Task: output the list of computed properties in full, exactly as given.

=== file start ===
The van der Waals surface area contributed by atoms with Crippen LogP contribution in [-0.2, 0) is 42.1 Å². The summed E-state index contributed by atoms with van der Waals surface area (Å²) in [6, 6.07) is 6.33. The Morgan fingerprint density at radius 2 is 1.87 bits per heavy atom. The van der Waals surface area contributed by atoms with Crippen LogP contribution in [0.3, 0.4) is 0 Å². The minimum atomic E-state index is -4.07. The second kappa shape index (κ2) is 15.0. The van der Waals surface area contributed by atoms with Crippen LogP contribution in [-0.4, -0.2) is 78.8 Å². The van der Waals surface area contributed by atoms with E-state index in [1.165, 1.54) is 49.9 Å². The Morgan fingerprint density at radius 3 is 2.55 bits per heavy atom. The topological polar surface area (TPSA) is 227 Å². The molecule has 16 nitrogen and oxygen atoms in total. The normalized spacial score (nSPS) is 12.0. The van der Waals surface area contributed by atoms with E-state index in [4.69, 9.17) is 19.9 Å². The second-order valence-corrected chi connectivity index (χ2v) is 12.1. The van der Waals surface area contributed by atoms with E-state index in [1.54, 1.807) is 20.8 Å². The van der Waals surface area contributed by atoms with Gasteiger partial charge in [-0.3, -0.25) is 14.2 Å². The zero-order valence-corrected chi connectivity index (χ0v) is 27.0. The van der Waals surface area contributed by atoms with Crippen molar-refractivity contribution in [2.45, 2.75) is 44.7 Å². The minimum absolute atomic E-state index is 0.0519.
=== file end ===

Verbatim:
The van der Waals surface area contributed by atoms with Crippen LogP contribution in [-0.2, 0) is 42.1 Å². The summed E-state index contributed by atoms with van der Waals surface area (Å²) in [6, 6.07) is 6.33. The Morgan fingerprint density at radius 2 is 1.87 bits per heavy atom. The van der Waals surface area contributed by atoms with Crippen LogP contribution in [0.3, 0.4) is 0 Å². The minimum atomic E-state index is -4.07. The second kappa shape index (κ2) is 15.0. The van der Waals surface area contributed by atoms with Crippen LogP contribution in [-0.4, -0.2) is 78.8 Å². The van der Waals surface area contributed by atoms with E-state index in [1.165, 1.54) is 49.9 Å². The Morgan fingerprint density at radius 3 is 2.55 bits per heavy atom. The topological polar surface area (TPSA) is 227 Å². The molecule has 16 nitrogen and oxygen atoms in total. The normalized spacial score (nSPS) is 12.0. The van der Waals surface area contributed by atoms with E-state index in [4.69, 9.17) is 19.9 Å². The second-order valence-corrected chi connectivity index (χ2v) is 12.1. The van der Waals surface area contributed by atoms with E-state index in [1.54, 1.807) is 20.8 Å². The van der Waals surface area contributed by atoms with Gasteiger partial charge in [-0.3, -0.25) is 14.2 Å². The zero-order valence-corrected chi connectivity index (χ0v) is 27.0. The van der Waals surface area contributed by atoms with Crippen molar-refractivity contribution in [2.45, 2.75) is 44.7 Å². The minimum absolute atomic E-state index is 0.0519.